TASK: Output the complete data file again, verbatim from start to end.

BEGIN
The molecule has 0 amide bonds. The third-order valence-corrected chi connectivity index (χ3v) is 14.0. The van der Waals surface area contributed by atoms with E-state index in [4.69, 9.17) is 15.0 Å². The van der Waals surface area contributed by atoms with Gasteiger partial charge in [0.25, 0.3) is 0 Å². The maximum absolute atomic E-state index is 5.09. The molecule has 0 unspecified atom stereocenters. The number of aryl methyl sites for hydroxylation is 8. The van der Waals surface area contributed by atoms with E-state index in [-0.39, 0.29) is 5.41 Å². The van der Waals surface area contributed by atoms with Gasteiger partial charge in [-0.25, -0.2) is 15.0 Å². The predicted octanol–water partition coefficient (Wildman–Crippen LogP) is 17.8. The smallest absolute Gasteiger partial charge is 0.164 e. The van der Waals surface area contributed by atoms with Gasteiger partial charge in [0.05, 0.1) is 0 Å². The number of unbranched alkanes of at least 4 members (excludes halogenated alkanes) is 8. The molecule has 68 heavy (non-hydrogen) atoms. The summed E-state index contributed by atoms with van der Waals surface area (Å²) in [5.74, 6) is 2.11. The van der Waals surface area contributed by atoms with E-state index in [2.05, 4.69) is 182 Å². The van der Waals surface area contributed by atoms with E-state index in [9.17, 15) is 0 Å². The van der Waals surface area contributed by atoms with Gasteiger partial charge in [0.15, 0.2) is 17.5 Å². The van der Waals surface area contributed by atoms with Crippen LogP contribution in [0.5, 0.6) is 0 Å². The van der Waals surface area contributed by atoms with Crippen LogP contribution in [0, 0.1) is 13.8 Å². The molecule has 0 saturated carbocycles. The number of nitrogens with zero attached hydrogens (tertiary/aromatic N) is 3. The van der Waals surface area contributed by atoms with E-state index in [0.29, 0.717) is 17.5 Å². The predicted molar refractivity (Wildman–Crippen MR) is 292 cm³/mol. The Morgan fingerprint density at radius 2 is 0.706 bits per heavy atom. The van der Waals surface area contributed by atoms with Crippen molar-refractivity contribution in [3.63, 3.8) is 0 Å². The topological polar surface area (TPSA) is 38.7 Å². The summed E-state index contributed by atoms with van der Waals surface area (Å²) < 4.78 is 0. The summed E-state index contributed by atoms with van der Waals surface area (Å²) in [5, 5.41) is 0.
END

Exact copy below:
The molecule has 0 amide bonds. The third-order valence-corrected chi connectivity index (χ3v) is 14.0. The van der Waals surface area contributed by atoms with E-state index in [4.69, 9.17) is 15.0 Å². The van der Waals surface area contributed by atoms with Gasteiger partial charge in [0.25, 0.3) is 0 Å². The maximum absolute atomic E-state index is 5.09. The molecule has 0 unspecified atom stereocenters. The number of aryl methyl sites for hydroxylation is 8. The van der Waals surface area contributed by atoms with E-state index in [-0.39, 0.29) is 5.41 Å². The van der Waals surface area contributed by atoms with Gasteiger partial charge in [-0.25, -0.2) is 15.0 Å². The predicted octanol–water partition coefficient (Wildman–Crippen LogP) is 17.8. The smallest absolute Gasteiger partial charge is 0.164 e. The van der Waals surface area contributed by atoms with Gasteiger partial charge in [0.05, 0.1) is 0 Å². The number of unbranched alkanes of at least 4 members (excludes halogenated alkanes) is 8. The molecule has 68 heavy (non-hydrogen) atoms. The summed E-state index contributed by atoms with van der Waals surface area (Å²) in [5.74, 6) is 2.11. The van der Waals surface area contributed by atoms with E-state index in [2.05, 4.69) is 182 Å². The van der Waals surface area contributed by atoms with E-state index in [9.17, 15) is 0 Å². The van der Waals surface area contributed by atoms with Gasteiger partial charge in [0.15, 0.2) is 17.5 Å². The van der Waals surface area contributed by atoms with Crippen LogP contribution in [0.5, 0.6) is 0 Å². The van der Waals surface area contributed by atoms with Crippen LogP contribution in [0, 0.1) is 13.8 Å². The molecule has 0 saturated carbocycles. The number of nitrogens with zero attached hydrogens (tertiary/aromatic N) is 3. The van der Waals surface area contributed by atoms with E-state index in [0.29, 0.717) is 17.5 Å². The predicted molar refractivity (Wildman–Crippen MR) is 292 cm³/mol. The Morgan fingerprint density at radius 2 is 0.706 bits per heavy atom. The van der Waals surface area contributed by atoms with Crippen molar-refractivity contribution in [3.63, 3.8) is 0 Å². The topological polar surface area (TPSA) is 38.7 Å². The summed E-state index contributed by atoms with van der Waals surface area (Å²) < 4.78 is 0. The summed E-state index contributed by atoms with van der Waals surface area (Å²) in [5, 5.41) is 0.